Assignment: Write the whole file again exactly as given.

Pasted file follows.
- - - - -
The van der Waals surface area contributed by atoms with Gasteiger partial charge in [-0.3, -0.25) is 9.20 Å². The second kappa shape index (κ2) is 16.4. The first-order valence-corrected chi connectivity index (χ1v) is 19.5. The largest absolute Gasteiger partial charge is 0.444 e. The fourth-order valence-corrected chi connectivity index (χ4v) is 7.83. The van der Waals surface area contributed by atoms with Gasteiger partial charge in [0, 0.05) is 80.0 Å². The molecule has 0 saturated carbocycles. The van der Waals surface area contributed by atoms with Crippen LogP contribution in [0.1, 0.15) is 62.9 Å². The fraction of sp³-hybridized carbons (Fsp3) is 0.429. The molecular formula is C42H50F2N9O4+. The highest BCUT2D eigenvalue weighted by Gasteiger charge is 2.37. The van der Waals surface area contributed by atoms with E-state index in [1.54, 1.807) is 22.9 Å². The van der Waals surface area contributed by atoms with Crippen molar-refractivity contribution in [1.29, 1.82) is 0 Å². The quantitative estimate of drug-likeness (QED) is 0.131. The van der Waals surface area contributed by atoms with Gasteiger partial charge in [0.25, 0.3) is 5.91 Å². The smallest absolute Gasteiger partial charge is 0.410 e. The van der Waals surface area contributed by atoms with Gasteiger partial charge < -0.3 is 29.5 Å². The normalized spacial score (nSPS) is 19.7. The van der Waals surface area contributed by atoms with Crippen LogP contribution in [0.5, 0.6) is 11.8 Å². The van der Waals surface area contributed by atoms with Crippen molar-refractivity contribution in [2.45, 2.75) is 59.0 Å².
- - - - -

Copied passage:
The van der Waals surface area contributed by atoms with Gasteiger partial charge in [-0.3, -0.25) is 9.20 Å². The second kappa shape index (κ2) is 16.4. The first-order valence-corrected chi connectivity index (χ1v) is 19.5. The largest absolute Gasteiger partial charge is 0.444 e. The fourth-order valence-corrected chi connectivity index (χ4v) is 7.83. The van der Waals surface area contributed by atoms with Gasteiger partial charge in [0, 0.05) is 80.0 Å². The molecule has 0 saturated carbocycles. The van der Waals surface area contributed by atoms with Crippen LogP contribution in [0.1, 0.15) is 62.9 Å². The fraction of sp³-hybridized carbons (Fsp3) is 0.429. The molecular formula is C42H50F2N9O4+. The highest BCUT2D eigenvalue weighted by Gasteiger charge is 2.37. The van der Waals surface area contributed by atoms with E-state index in [1.54, 1.807) is 22.9 Å². The van der Waals surface area contributed by atoms with Crippen molar-refractivity contribution in [1.29, 1.82) is 0 Å². The quantitative estimate of drug-likeness (QED) is 0.131. The van der Waals surface area contributed by atoms with Gasteiger partial charge in [0.25, 0.3) is 5.91 Å². The smallest absolute Gasteiger partial charge is 0.410 e. The van der Waals surface area contributed by atoms with Gasteiger partial charge < -0.3 is 29.5 Å². The normalized spacial score (nSPS) is 19.7. The van der Waals surface area contributed by atoms with Crippen LogP contribution in [0.5, 0.6) is 11.8 Å². The van der Waals surface area contributed by atoms with Crippen molar-refractivity contribution in [2.45, 2.75) is 59.0 Å².